My point is, I started out incorrectly: I can’t build his relationship to food yet. Avery’s not going to understand wild caught salmon versus farm raised salmon. He doesn’t know about dyes, crop rotation problems, soy patents, and much else. Sure, I tell him about it and I think introducing him to foods that follow my ethics matter because they taste better, will encourage him to later learn about why I hold those ethics, but he’s a little guy. He wants to put his hand in pureed carrots and lick his fingers.

That’s cool too.




Twenty years since James Thomas Stevens wrote Tokinsh. Eleven years since I read the long poem. The effect: I switched majors, stopped taking literature classes that didn’t slow down to listen to texts, and learned how to read a poem.

Tokinish might the first poem I read. I wonder about it as a contribution to how we “make” sense with words: Stevens uses language, translation, and questions about directions and transgressions to re-see language. This is essential for what I expect poetry to do—to keep language alive, to teach us how to survive with language. Even, to ethically regard the contours of words, our use and misuse of them.

Is there a bridge to that part of you, besides the one I call my own? If in
definition, a bridge connects two isolated points, then we must decide when
I reach to you, which body is isolated. Or is isolation a mutual thing. If in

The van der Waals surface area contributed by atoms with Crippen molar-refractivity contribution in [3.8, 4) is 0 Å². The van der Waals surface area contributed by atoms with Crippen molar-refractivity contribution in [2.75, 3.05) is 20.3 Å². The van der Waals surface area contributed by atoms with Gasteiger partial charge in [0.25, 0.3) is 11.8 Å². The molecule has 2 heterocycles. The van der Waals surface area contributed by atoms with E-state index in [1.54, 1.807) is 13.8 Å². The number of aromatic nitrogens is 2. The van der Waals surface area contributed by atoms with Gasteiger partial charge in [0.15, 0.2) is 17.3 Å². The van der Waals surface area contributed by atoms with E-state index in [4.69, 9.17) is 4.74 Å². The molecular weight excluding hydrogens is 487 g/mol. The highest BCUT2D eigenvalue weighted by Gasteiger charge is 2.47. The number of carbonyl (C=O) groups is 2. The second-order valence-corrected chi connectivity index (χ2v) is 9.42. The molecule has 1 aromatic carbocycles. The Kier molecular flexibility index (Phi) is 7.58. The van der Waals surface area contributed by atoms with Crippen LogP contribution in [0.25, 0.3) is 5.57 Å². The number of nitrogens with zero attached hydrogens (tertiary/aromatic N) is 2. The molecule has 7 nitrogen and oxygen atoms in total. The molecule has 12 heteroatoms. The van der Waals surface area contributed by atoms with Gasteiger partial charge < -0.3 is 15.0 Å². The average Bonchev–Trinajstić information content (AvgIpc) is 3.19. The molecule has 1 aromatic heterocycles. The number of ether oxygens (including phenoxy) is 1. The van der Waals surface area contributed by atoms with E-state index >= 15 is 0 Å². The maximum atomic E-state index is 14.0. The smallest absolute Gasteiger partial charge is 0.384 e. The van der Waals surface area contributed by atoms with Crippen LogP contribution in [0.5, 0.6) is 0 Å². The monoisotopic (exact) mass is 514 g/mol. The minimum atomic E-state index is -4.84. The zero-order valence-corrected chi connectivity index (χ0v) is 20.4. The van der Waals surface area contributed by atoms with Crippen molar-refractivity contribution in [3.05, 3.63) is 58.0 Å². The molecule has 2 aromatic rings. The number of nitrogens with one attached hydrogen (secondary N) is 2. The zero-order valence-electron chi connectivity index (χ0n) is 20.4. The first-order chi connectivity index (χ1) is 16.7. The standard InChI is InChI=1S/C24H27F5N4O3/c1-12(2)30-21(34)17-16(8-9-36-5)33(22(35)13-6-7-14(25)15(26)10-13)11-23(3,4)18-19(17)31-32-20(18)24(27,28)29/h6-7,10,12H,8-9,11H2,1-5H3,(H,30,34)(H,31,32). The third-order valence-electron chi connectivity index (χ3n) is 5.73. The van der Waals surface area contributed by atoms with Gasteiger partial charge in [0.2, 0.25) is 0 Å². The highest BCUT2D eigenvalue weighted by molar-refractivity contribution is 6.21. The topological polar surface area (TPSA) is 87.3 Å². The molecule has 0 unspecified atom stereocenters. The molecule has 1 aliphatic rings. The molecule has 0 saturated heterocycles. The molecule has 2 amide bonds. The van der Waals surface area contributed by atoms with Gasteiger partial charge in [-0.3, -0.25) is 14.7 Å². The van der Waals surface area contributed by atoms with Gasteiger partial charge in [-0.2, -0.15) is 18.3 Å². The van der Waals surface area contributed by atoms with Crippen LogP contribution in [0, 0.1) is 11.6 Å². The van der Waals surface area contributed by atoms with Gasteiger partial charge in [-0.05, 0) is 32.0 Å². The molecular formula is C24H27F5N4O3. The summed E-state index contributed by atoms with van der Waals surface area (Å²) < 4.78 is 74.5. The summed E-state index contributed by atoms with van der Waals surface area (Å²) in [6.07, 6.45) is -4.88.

its isolation, there is no recognition of its being “alone,” no desire to
become part to another, who rightfully calls it “island”?

How badly I wanted to be a bridge, to make a bridge, to poem a bridge. How much I want to learn how words can get us closer to each other.

I hate to narrow down the poem, the work of the poem, but I want to also give a sense of how much this poem contains about contact, relationships, culture, colonialism, sexuality, wanting and taking. I remember sitting in Stevens’ classroom, hearing him reflect about calling someone “mine,” our small acts of daily colonialism. Stevens asked us, as he asks his readers, to see how language acts, how intention can slip in and out.

The borders we cross. The borders we make. The way words draw lines in the sand, touch other meanings and associations. It’s a mess. It’s a real moment when you realize you’ve used words to put up boundaries: The memories of saying “no, this is mine” and “that’s not yours” as a kid, how the adult versions of that are less direct and equally terrifying. This is important for a sophomore, which I was at that point: to become aware of something so strange and to feel tangled. To become aware and sensitive to words, meaning, arrangement, intention, connotation, reception, and all the other consequences of “saying.”

I read the title incorrectly for two years: To kin-ish. I thought it was about kinships, the difficulty of belonging. I read it like that because that’s how I needed the text. Like a good writer, Stevens composed a text that opened up in several ways and has let me enter it differently at each reading. The book lets me find what I need.